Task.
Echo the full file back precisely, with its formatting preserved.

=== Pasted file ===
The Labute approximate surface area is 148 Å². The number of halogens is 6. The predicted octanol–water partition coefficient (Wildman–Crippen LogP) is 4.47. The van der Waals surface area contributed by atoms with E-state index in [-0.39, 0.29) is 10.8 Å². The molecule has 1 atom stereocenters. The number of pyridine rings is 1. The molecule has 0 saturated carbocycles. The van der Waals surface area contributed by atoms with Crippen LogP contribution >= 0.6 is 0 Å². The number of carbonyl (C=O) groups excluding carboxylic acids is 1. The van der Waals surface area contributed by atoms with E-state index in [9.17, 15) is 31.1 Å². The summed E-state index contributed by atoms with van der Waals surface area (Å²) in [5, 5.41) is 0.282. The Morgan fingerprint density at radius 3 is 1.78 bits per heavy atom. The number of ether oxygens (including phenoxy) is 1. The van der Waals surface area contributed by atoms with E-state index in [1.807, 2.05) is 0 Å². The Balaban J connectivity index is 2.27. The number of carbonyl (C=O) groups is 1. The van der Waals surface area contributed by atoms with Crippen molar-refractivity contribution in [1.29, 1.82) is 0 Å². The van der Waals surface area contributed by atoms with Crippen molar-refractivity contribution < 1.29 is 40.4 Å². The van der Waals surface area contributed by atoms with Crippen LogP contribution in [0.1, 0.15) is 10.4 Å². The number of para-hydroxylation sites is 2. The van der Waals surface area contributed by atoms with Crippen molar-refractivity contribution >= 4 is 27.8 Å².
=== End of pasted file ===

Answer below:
The Labute approximate surface area is 148 Å². The number of halogens is 6. The predicted octanol–water partition coefficient (Wildman–Crippen LogP) is 4.47. The van der Waals surface area contributed by atoms with E-state index in [-0.39, 0.29) is 10.8 Å². The molecule has 1 atom stereocenters. The number of pyridine rings is 1. The molecule has 0 saturated carbocycles. The van der Waals surface area contributed by atoms with Crippen LogP contribution >= 0.6 is 0 Å². The number of carbonyl (C=O) groups excluding carboxylic acids is 1. The van der Waals surface area contributed by atoms with E-state index in [9.17, 15) is 31.1 Å². The summed E-state index contributed by atoms with van der Waals surface area (Å²) in [5, 5.41) is 0.282. The Morgan fingerprint density at radius 3 is 1.78 bits per heavy atom. The number of ether oxygens (including phenoxy) is 1. The van der Waals surface area contributed by atoms with E-state index in [1.807, 2.05) is 0 Å². The Balaban J connectivity index is 2.27. The number of carbonyl (C=O) groups is 1. The van der Waals surface area contributed by atoms with Crippen molar-refractivity contribution in [1.29, 1.82) is 0 Å². The van der Waals surface area contributed by atoms with Crippen molar-refractivity contribution < 1.29 is 40.4 Å². The van der Waals surface area contributed by atoms with Crippen LogP contribution in [0.1, 0.15) is 10.4 Å². The number of para-hydroxylation sites is 2. The van der Waals surface area contributed by atoms with Crippen molar-refractivity contribution >= 4 is 27.8 Å².